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Wait a year or two. Before doing that, investigate grants, fellowships, assistantships, and loans. Gaining field experience abroad may be beneficial and help you get into a more competitive program.

 

Go to school part-time. Some programs require that you go full-time, and it may be difficult to impossible to get financial aid without being a full-time student. On the other hand, attending school part-time allows you to work in the field and earn money. Some organizations or companies are willing to send you to graduate school as a part of your training. If you teach high school Social Studies you will be able to pursue a M.S. in Education or a M.A. in History part-time. Online degrees are making this increasingly easy, especially in History-related fields such as Library Science, Museum Studies, Native American Studies, and Military History. Usually, those programs are sponsored by large, established universities with a solid academic reputation. Nonetheless, you should do your homework before choosing such a program. Will it really save you money? Is the program accredited? By what accrediting agencies? Who are the faculty? Can you get in touch with their graduates? How easy is it to use the program's resources?

 

The "fast track" programs.  The M.A. and Ph.D. programs are taken jointly in order to shorten the Ph.D.'s coursework. All this is great news considering that earning the M.A. takes two years and that the average Ph.D. student remains in graduate school for 4 - 6 years, even longer if holding part-time teaching or research appointments. The average age of a Ph.D. holder is early to mid-thirties. On the other hand, this allows you to accumulate an impressive teaching, publications, and presentations record.

 

Set your career goals. An M.A. in Education or a Ed.D. will open administrative or counseling positions in the K-12 school system. To teach at a Junior College (Survey courses of U.S. or World History) you must earn 18 graduate hours in history. To teach at a 4-year university level, you need the Ph.D. in history and a solid scholarly publications record. Academic employment opportunities vary from year to year. Right now is a very good time for women and minorities to enter the profession. The most popular disciplines are American history (40%), European history (22%), and Asian history (8%). Academic employment is exciting because of the new digital possibilities, the new emphasis on pedagogy, and the ever-broadening ways to practice history.

 

Interdisciplinary or joint programs. This is a growing trend that seeks to combine students' strengths in various areas and to enhance their employability. Secondary Education issues have led to the creation of special Ph.D. History Education programs seeking to ally students' interest in teaching and research. Library Science and Information Science, American Studies and other Area Studies, Diplomacy, and International Relations, to mention but these, are open to joint degrees or interdisciplinary studies.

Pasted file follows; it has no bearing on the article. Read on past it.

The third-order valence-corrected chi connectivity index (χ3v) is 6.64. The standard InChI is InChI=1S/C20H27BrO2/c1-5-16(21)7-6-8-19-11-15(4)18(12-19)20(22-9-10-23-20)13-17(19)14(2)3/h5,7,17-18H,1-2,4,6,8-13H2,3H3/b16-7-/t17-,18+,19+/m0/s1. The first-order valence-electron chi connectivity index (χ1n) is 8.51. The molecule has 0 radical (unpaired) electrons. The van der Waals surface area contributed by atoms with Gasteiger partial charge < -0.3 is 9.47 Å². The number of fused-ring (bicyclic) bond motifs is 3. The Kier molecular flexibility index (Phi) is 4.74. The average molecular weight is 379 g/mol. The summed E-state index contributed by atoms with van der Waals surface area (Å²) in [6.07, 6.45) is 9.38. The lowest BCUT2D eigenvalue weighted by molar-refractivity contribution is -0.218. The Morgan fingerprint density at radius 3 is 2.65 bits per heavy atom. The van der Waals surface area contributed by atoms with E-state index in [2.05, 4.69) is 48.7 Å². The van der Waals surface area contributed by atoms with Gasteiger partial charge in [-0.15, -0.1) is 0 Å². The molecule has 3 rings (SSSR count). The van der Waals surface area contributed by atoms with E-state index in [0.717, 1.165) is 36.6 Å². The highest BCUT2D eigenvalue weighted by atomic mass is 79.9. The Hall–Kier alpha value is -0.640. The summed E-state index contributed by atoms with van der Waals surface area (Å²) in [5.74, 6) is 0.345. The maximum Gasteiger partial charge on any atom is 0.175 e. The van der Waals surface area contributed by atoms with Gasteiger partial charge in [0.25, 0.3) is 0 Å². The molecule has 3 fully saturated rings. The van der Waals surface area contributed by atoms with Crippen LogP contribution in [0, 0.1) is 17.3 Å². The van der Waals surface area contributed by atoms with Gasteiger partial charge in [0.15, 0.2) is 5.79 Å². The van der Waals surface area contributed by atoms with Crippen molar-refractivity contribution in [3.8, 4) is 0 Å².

Do You Have the Right Stuff? To be successful in graduate school, you must have:

  • intelligence, initiative, self-discipline, focus, perseverence, motivation
  • excellent writing and oral communications skills
  • good time management skills -- keep those deadlines
  • willingness to "be taught" and to accept constructive criticism
  • willingness to assume diverse responsibilities within the department if you are on a scholarship or a TA, GA, or RA
  • leadership abilities, especially in the graduate student organization
  • ability to relate well to your peers, professors, and university staff
  • proven interest in teaching, and ability to attract students to your classes if you are a TA
  • strong scholarly record of presentations and publications
  • involvement in a professional organization
  • good knowledge of at least one foreign language

Graduate school can be fun. Your professors and peers give you lots of attention. You meet all kinds of interesting people and find yourself in an intellectually and culturally challenging environment. Your class schedules are flexible. The key is to keep your life balanced. With all the pressures you are facing, it is very important to remember to nurture your physical, mental, and emotional health. Many graduate schools stress this point.

 

The most stressful part, however, is the transition to graduate school. The first semester is critical: the first impressions that you make and the relationships that you forge will be lasting ones. You need to earn a minimum 3.0 GPA. You want to make your mark, distinguish yourself from the crowd, and prepare to be remembered in a positive way long after you have graduated. But there are several adjustments in your way: a new town, a different climate, new friends in a new social environment, a new culture, may make you homesick. The rigors of graduate work, including heavy doses of reading, class participation, and group work, may take their toll. You have to compete with your peers in an atmosphere of intellectual rigor, hard work, initiative, leadership, responsibility, and excellent communication skills. Graduate schools recognize these challenges: many of them do not require you to TA or RA during your first graduate semester.

 

To learn more about the graduate path, consult the AHA’s excellent articles prepared by their Committee on Graduate Education.

 


 

 

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